Sebastian Vettel beat Lewis Hamilton on home soil to win what can only be called, a race for the ages. It started off with a disaster for pole sitter Hamilton as he was collected by Kimi Raikkonen at the start and was relegated to the 18th position. Force India’s Sergio Perez was another loser at the start, albeit on his own.
“I cannot be totally happy about today’s race. The incident at the start compromised my race: I lost the rear end trying to avoid the incidents ahead, spun and suddenly I was at the back of the field.” Perez said after the race.
Meanwhile at the front Vettel was in the lead followed by Bottas, Verstappen, Raikkonen and Daniel Ricciardo. Then a gap before Hulkenberg (who finished better than the rest), Leclerc, Ocon, Sainz and Kevin Magnussen completing the top 10. By this point Hamilton was on the charge clearing the Williams. He scythed his way past cars that were not supposed to be fighting him and was on the tail of Ricciardo by lap 10.
The first pit stops were underway by the 18-19 with the runners below 10th place staying out in the hope of gaining track position. Kimi Raikkonen meanwhile, had to pit as he got a 10-second timed penalty. That played well into his hands as Ferrari elected to pit him earlier than the midfield. He was behind Ricciardo by the end of the first round of stops. Verstappen got first priority and made his stop before his teammate. For those of you who don’t know, most teams elect to give the driver who is ahead on track the first choice in stops provided their pace differential is marginal. Hamilton and the runners who didn’t pit, made their stops finally pitted around the 21 mark.
This meant that Sauber’s points run came to a disappointing end. And it brought out the first Safety car. The battle down the field was boiling over with a chain of cars within DRS range of each other. Magnussen headed the train, followed by Alonso, Grosjean. Vandoorne and the two Williams’ were behind this train in a race far away. Then to trigger a usual presence (i.e the Safety car), the increasing entropy of the battle couldn’t be held any longer.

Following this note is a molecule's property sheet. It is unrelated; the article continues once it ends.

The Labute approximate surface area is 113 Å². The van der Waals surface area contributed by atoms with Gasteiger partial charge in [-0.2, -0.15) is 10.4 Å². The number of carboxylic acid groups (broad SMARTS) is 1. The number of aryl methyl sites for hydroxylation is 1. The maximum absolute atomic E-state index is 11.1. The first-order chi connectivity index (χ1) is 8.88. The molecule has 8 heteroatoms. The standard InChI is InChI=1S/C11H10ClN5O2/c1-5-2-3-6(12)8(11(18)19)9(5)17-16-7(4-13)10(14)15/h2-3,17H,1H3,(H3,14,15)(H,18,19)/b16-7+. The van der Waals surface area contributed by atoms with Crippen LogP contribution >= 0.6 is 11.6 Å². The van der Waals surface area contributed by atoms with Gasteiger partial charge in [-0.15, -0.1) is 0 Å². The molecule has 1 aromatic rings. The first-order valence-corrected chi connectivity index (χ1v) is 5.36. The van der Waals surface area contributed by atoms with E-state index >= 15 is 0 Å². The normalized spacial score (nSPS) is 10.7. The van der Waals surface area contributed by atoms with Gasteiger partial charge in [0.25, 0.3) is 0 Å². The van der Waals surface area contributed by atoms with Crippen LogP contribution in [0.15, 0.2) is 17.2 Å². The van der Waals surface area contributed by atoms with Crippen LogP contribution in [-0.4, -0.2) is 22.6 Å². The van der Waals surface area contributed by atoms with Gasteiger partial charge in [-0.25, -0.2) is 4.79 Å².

It was a racing incident but on further investigation the fault was with Grosjean who did not give Sainz room and lost control near the apex. Lap 35 onwards made this a classic. Hamilton and Bottas stayed out effectively gaining track position and were running 3rd and 1st.
It was a Mercedes 1 3 and a Ferrari 2 4. All to play for and 9 laps to go. Raikkonen was catching up to Hamilton on the slower tires. Vettel was right behind Bottas for the lead. After a few laps of defending, Vettel made a surprise lunge to take the lead. At the back, Ricciardo and Verstappen were duelling with Max spinning out and retiring due to a fault.
Bottas dropped down to 4th with Kimi muscling his way past. Vettel took the flag for his first win since 2009 and Ferrari’s first since 2011. Kimi completed the podium with Lewis who finished a sensational second and bagged ‘Driver of the day’. The post race debate was marred by comments of potential sabotage, with accusations that Raikkonen was either “daft” or was “deliberate” in taking out Lewis. Obviously those comments were absurd and both Hamilton and Raikkonen apologised to each other.
Vettel now seizes the lead yet again and in the process potentially dealing Hamilton a psychological blow. Hamilton isn’t one to back down from the challenge as the carnival heads to the returning German GP.
by Rutvik Bhaskar Perepa
Rutvik Bhaskar Perepa is a student at The University of Manchester working towards a MEng in Mechanical Engineering hoping to be on a placement after Year 3. He has had the privilege to travel around his home country, India and discover the rich heritage and diversity. His personal interests include Food and travel, history, Sport among many others. Often found in discourse on various issues ranging Engineering to Religious Practices, he never shy’s away from being expressive. He believes in being open minded, empathetic and analytical is the key to problems posed on a daily basis.